Colon cancer is the third-leading cause of cancer-related death in the U.S.—but it’s also one of the most preventable cancers, thanks to a screening tool called a colonoscopy. This examination can both detect and treat polyps (growths in the lining of the colon) before they turn into cancer.
During a colonoscopy, a long, narrow, flexible tube with a high-definition camera at the end is used to evaluate a person’s rectum and colon. Colonoscopies can detect conditions such as colitis, inflammatory bowel disease, bleeding and diverticulosis. But mainly, doctors are looking for precancerous or cancerous colon polyps, which are mushroom-shaped growths on the colon’s lining. If doctors spot polyps, they can quickly and painlessly remove them during the colonoscopy.
While it may get a bad rap, a colonoscopy is really not a big deal—especially since it can help save your life. Here are five reasons to get a colonoscopy.
1. A colonoscopy is painless.
Yes, the tube goes exactly where you think it does, but you won’t feel a thing.
You’ll be given medicine through an IV that will keep you comfortable, pain-free and unaware of the procedure.
“We give you twilight anesthesia, which makes you fall asleep. The anesthesia typically has a mild amnesic effect, so you won’t remember the procedure,” says UNC Rex Digestive Healthcare gastroenterologist Silpa Yalamanchili, MD. “You will be asleep, although still breathing on your own.”
A nurse anesthetist will administer the medicine and monitor your heart, breathing and blood pressure during the procedure so the doctors can focus on the colonoscopy.
The only soreness you might feel afterward would be from your IV site, but that typically doesn’t hurt.
You also might pass gas with some startling force for a couple of hours after the procedure. This is normal and not painful.
2. A colonoscopy is quick.
Although you should plan to take the day off work to recover from being under anesthesia, going to get a colonoscopy only takes about half a morning. (The actual procedure can take as little as 15 or 20 minutes.)
At Rex Digestive Healthcare, if you are healthy and don’t have bowel symptoms, you don’t have to have a consultation before scheduling your colonoscopy. You can schedule your procedure after answering a few screening questions.
3. Forget what you’ve heard. Colonoscopy prep is not that bad.
People like to talk about the unpleasantness of colonoscopy preparation. But over the past decade, colonoscopy preparation has been improved and refined. The truth is, it’s not that bad anymore.
Doctors use split prep, which means you drink a prescribed laxative that will cause diarrhea for a couple of hours, starting around 5 p.m. You should be finished around 10 p.m. and able to get some rest. In the morning, you take the second half of the laxative. You’ll need to visit the bathroom with some urgency, but it shouldn’t be as intense as the previous evening, since the majority of your fecal matter will have been flushed out.
“We now offer a tablet-based prep, which is particularly attractive to patients who either have trouble drinking large volumes of fluid or drinking flavored products, especially since many of the liquid-based preps can taste salty,” Dr. Yalamanchili says. “The pills are about the size of a Tylenol tablet.”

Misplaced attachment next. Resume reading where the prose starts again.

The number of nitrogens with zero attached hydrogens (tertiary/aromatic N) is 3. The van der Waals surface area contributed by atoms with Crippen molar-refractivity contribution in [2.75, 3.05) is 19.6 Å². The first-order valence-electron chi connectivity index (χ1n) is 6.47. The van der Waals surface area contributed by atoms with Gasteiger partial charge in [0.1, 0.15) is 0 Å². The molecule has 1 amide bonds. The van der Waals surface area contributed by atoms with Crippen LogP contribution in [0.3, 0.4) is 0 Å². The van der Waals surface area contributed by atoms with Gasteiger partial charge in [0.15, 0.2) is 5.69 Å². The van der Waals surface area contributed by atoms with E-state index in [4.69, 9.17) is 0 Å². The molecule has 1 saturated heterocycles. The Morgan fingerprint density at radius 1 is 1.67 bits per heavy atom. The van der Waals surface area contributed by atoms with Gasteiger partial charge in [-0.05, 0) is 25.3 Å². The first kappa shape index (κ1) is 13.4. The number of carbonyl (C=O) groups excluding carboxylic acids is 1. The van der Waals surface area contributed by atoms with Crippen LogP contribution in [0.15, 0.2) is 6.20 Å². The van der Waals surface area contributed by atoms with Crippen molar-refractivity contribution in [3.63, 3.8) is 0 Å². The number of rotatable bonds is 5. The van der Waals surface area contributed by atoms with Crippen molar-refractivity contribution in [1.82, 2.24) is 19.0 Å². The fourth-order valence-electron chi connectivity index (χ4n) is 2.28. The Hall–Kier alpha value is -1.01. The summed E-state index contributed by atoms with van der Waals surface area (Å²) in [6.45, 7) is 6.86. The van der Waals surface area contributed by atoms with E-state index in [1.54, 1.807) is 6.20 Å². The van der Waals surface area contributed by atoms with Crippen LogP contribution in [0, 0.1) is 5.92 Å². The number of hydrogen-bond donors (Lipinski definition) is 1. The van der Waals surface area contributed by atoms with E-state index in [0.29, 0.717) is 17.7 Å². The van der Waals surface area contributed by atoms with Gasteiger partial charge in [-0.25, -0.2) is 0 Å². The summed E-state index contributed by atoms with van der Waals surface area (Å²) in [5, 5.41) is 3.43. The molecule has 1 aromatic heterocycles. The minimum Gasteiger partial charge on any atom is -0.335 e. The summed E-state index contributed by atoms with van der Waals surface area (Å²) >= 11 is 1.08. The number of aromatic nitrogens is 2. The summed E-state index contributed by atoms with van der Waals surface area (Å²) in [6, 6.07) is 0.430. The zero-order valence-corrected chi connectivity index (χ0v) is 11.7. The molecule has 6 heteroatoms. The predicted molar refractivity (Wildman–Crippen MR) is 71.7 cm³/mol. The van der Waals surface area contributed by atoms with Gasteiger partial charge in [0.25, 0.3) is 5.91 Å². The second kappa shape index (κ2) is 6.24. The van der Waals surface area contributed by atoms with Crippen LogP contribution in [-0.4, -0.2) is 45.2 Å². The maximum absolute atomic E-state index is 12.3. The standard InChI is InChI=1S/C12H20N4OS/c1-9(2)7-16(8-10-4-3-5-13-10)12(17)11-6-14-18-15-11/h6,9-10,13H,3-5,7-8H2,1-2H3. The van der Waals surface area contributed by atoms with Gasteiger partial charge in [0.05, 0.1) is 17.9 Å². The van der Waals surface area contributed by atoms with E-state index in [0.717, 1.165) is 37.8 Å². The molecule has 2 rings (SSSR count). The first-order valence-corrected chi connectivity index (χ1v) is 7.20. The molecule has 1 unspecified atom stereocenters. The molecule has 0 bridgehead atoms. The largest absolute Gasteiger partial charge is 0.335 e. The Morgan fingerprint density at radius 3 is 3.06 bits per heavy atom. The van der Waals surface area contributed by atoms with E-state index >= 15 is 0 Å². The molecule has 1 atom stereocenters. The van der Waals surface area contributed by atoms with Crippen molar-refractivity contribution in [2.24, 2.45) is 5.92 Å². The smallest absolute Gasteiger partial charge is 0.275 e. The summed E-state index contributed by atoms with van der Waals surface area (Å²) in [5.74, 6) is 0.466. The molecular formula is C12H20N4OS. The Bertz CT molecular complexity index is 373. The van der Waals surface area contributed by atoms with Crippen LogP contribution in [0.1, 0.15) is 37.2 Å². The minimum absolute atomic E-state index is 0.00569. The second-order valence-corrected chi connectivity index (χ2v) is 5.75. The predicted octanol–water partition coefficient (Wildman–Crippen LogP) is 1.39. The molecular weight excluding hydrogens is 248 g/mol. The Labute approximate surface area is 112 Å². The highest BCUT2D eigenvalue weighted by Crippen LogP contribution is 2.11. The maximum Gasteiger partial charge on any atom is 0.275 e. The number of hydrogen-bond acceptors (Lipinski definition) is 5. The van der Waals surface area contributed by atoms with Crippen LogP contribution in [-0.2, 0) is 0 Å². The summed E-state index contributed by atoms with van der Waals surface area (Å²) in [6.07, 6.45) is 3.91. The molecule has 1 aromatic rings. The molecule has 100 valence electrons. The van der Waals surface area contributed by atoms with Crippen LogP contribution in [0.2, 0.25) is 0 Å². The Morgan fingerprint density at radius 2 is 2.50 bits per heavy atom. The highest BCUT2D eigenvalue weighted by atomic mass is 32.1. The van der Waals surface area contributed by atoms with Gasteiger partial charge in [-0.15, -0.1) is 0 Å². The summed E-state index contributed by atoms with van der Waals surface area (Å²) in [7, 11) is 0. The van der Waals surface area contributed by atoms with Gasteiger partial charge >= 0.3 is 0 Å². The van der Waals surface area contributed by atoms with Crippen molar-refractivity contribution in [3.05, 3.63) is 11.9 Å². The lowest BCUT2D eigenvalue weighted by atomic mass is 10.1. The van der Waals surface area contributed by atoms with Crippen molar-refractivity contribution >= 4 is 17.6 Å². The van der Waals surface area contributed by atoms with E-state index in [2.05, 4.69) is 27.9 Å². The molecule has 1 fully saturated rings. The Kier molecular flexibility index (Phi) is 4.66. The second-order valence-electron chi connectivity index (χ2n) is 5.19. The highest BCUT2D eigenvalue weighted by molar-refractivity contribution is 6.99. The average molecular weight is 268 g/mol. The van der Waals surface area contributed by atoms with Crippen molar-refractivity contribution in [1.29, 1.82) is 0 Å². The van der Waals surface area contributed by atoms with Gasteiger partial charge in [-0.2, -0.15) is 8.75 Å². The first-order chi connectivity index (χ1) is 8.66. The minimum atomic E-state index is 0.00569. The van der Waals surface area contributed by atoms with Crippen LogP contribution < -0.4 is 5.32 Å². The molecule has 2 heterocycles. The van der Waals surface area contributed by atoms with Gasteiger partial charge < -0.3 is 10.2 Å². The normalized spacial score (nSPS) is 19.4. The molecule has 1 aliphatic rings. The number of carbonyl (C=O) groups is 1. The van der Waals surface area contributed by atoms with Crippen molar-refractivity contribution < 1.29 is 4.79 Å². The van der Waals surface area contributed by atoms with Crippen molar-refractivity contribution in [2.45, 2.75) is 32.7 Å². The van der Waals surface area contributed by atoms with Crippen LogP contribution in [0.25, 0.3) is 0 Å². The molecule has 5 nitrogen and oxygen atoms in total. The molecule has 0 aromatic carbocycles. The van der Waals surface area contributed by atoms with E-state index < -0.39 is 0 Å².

Like the liquid prep, you take multiple tablets at different times—12 pills the night before the procedure and 12 pills again five hours before the procedure.
Proper preparation is the patient’s end of the bargain. A colonoscopy is most effective when prep is done as directed.
4. You’re not necessarily too young for a colonoscopy.
New guidelines call for colorectal cancer screening starting at age 45 if you’re at average risk. If you’re at increased risk, based on a family history of colon cancer or colon polyps, you’ll want to start earlier, typically at age 40.
“Anyone who has a family history in a first-degree family member—that’s parents or siblings who have colon cancer—should also get screened early. The age of screening in that case depends on the age at which the affected family member was diagnosed with colon cancer,” Dr. Yalamanchili says. “Patients who have first-degree family members who had advanced polyps or precancerous polyps should get screened early as well.”
Colorectal cancer disproportionately affects the Black community, whose rates are the highest of any racial or ethnic group in the United States. Black Americans are about 20 percent more likely to get colorectal cancer and about 40 percent more likely to die from it than most other groups.
“For that reason, African Americans should be screened at age 45 or sooner, depending on family history,” Dr. Yalamanchili says.
No matter your age or race, if you have blood in your stool, weakness and fatigue, or a major change in your bowel habits, talk to your doctor. Recent research from the American Cancer Society found a sharp rise in colorectal cancer rates among adults in their 20s and 30s; in fact, a person born in 1990 has double the risk of colon cancer and four times the risk of rectal cancer compared with people born in 1950.
5. A colonoscopy could save your life.
Last but not least, right? Colonoscopies save lives. Lots of them.
“There is a 90 percent reduction in colon cancer risk after colonoscopy,” Dr. Yalamanchili says.
Ultimately, a quick, easy and safe colonoscopy just might save your life.
“The most important thing to remember about a colonoscopy is that while it may seem uncomfortable or embarrassing in the short term,” Dr. Yalamanchili says, “it’s a lot easier to get through a preventive screening exam than to deal with cancer down the line.”
If you’re 45 or older or have symptoms of a bowel disorder, talk to your doctor about scheduling a colonoscopy. If you’re looking for a gastroenterologist, find one near you.